The following is a continuation of our Featured Guest post from Kay King. To read the earlier post click here.
Buffalo Bill and Billings. It was 30 degrees and snowing as we departed Yellowstone National Park for a stimulating drive of hairpin curves in a blizzard. Sylvan Pass is only open in the summer. We had not sighted many animals yet, so Insight Vacations gave each of us a box of “wild” animal cookies.
We visited the outstanding Buffalo Bill Historical Center (and superb gift shop), built in honor of one of America’s great Western legends. Bill claims to have killed 4280 Buffalo to feed railroad construction crews, hence his nickname. The Native American collections and displays were spectacular, especially the child’s dress embellished with enough elk’s teeth to trade for a fine horse.
On our way to the old cattle town of Billings, Montana (where we learned the meaning of big Montana skies) our guide gave each of us a Buffalo “meatball.” After everyone had eaten theirs, she told us we had just eaten Rocky Mountain Oysters. Everyone loved the story she told us about a man who was gathering his courage to order this delicacy in a restaurant next to a bullfight ring. For several nights he carefully observed other customers’ filled plates. The next night he ordered. When he saw his plate, he complained to the waiter that his “oysters” were so much smaller than those on the previous nights. The waiter responded, “Sometimes the bull wins!”
Deadwood, Custer State Park, Black Hills of South Dakota. We relived Custer’s Last Stand, learned all about Sitting Bull, Crazy Horse and the history of the Indian Wars at the Little Bighorn Battlefield National Monument. Ranger Steve Adelson dramatically related every bloody detail. We finally saw pronghorn antelope as we crossed the great high plains into the Black Hills of South Dakota. With a local expert, we heard about the days of Wild Bill Hickok and Calamity Jane, who made this town famous during the gold rush of the 1870’s.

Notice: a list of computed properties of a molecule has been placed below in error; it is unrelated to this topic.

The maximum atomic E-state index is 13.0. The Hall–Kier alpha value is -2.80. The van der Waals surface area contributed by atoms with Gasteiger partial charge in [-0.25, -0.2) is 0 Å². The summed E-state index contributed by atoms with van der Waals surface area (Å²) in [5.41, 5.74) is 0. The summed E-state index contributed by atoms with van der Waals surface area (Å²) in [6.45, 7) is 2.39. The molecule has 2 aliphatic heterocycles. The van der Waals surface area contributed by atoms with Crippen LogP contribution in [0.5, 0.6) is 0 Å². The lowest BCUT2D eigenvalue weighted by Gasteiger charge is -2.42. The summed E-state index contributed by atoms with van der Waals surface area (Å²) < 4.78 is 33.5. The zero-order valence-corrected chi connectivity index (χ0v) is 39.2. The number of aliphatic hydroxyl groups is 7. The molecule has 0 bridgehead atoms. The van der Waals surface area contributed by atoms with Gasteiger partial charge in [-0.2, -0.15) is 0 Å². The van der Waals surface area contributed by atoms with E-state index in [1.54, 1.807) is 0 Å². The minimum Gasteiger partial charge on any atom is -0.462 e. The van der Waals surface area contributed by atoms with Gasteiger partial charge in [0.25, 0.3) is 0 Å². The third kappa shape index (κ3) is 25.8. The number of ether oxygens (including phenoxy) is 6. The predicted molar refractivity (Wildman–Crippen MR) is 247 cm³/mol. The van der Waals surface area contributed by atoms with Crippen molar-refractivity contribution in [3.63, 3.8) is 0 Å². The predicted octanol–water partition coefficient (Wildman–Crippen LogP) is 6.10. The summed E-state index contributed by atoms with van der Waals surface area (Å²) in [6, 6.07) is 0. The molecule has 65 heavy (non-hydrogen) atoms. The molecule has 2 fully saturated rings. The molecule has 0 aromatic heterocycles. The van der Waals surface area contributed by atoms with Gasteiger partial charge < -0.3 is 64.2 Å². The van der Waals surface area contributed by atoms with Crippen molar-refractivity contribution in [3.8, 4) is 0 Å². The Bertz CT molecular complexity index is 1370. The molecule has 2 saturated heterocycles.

Finally we reached the magnificent Mount Rushmore National Memorial, where the gigantic heads of Presidents Washington, Jefferson, Lincoln and Roosevelt dominate the Black Hills. We were able to walk to the base with a park ranger.
The “Haunted” Stanley Hotel at Estes Park. We left South Dakota to travel across the grasslands and high plains of Wyoming. This area witnessed the sweeping saga of America’s western expansion during the 19th Century. Once over the Colorado border we headed for this historic hotel in the shadow of the Rocky Mountains. Boasting spectacular views in every direction, our neoclassical heritage hotel is most famous for being the inspiration for the fictional ‘Overlook Hotel’ in Stephen King’s novel The Shining. The film played non-stop in our rooms. On our final evening, we experienced a delicious Celebration Dinner at this awesome hotel.
The Rocky Mountains National Park – Denver. We travelled south climbing high into the breathtaking Rocky Mountain National Park, across the Continental Divide and over Trail Ridge Road where the snow banks were 8 to 10 feet high. Our tour ended on arrival in Denver, where we transferred to Denver International Airport for our afternoon flight home.
The following is a sample of Kay King’s Photo Story originally posted on the FHPW website. To read the full article click here.
For more information about the Federation of Houston Professional Women, visit www.fhpw.org.
To view details about the Insight Vacation American Parks Trail itinerary click here.